The Philadelphia Orchestra in Concert

Sunday, 1 to 3 pm on WRTI-FM; Monday, 7 to 9 pm on Classical Stream

Join us on Sunday afternoons and Monday evenings to hear the Philadelphia Orchestra in live, recorded concerts from Verizon Hall at the Kimmel Center.

The ensemble has a long and venerable history of radio broadcasts, as the first orchestra with its own commercially sponsored national radio series, beginning in 1929 on NBC. This weekly series of radio broadcasts marks the return of the Orchestra to the airwaves. WRTI's Gregg Whiteside is producer and host.

Information about broadcast on January 7th at 1 pm

Information about the broadcast on January 14th at 1 pm

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The Philadelphia Museum of Art is a proud sponsor of The Philadelphia Orchestra in Concert broadcasts on WRTI 90.1. Old Masters Now: Celebrating the Johnson Collection is on view through February 19, 2018

Ways to Connect

This week Hilary Hahn plays Bernstein in a live broadcast on WRTI. As WRTI’s Susan Lewis reports, it’s all part of a season-long celebration of the Renaissance man who influenced so many, including Philadelphia Orchestra Music Director Yannick Nézet-Séguin.

What a concert we have in store for you in this Sunday's broadcast of The Philadelphia Orchestra!  The celebrated violinist Gil Shaham is soloist and brings you all the passion, energy, and virtuoso fireworks of Tchaikovsky’s Violin Concerto in D Major.

This Sunday, November 26th at 1 pm on WRTI 90.1, Philadelphia Orchestra Principal Guest Conductor, Stéphane Denève conducts one of the most remarkable first symphonies in music history— Gustav Mahler's Symphony No. 1.

Jennifer Higdon’s concerto, On a Wire, was inspired by images of birds, as well as the innovative versatility of the musicians of Eighth Blackbird, the contemporary soloist ensemble. WRTI’s Susan Lewis has more.

Steak sizzling on a grill at Pat's King of Steaks. A chorus of birdsong at the Philadelphia Zoo. These are just a few of the hundreds of sounds composer Tod Machover is collecting from people who live here for a unique musical profile to be performed by The Philadelphia Orchestra in April.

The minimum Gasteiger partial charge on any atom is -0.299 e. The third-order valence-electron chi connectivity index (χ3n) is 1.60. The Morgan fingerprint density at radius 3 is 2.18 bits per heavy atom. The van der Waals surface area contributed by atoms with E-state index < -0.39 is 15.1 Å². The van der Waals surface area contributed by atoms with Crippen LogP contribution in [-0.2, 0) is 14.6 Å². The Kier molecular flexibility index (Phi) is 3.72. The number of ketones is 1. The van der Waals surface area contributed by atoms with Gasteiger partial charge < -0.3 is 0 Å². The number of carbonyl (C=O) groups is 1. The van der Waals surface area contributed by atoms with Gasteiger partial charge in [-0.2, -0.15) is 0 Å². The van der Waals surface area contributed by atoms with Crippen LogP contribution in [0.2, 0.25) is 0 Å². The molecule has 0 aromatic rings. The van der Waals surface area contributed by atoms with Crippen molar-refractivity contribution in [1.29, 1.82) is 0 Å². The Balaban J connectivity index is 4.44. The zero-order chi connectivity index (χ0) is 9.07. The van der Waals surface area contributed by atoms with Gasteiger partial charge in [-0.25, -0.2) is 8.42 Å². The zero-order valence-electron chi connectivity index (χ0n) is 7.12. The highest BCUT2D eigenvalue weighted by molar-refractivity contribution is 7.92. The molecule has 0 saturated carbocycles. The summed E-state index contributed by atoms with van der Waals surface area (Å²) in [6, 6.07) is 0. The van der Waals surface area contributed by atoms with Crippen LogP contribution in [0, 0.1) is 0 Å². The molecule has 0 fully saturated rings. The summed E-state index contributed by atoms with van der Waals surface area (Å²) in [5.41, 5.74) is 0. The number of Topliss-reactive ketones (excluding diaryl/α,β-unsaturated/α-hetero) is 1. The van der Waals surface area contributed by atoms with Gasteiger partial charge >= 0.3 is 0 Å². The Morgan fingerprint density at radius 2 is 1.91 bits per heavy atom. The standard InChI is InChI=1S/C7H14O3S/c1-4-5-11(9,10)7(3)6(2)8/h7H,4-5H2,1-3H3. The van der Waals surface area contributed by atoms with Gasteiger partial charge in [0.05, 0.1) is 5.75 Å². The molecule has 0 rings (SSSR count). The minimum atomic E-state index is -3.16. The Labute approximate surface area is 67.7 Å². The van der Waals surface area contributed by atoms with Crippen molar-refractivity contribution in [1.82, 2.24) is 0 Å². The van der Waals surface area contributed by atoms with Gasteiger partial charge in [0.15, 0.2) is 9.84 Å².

In correspondence with a patron, Tchaikovsky confessed he was grappling with the idea of fate in his Symphony No. 4. As WRTI’s Susan Lewis reports, the composer tried to make sense of his world with music that still resonates today. Listen to her conversation with Philadelphia Orchestra Music Director Yannick Nézet-Séguin.

Jan Regan/Philadelphia Orchestra

On the stage of China's National Centre for the Performing Arts in Beijing—just a few months ago—Yannick Nézet-Séguin stood before his Philadelphia Orchestra and spoke to an audience that included sponsors, patrons, musicians, diplomats, Chinese government officials and business leaders, as well as delegations from Philadelphia and the Commonwealth of Pennsylvania.

It's a special three-hour Philadelphia Orchestra in Concert broadcast, on Sunday at 1 pm, capturing highlights of the Orchestra’s three-day Rachmaninoff Festival from last April.

Sergei Rachmaninoff was so distressed by the negative reaction to the 1897 premiere of his first symphony, he stopped composing for nearly three years. What restored his confidence to compose his much-loved Piano Concerto No.2? WRTI’s Susan Lewis has the story.

Is it purely luck that determines our fortune in life? Carl Orff’s grand choral extravaganza, based on medieval poetry, Carmina Burana would seem to lead us to think so!

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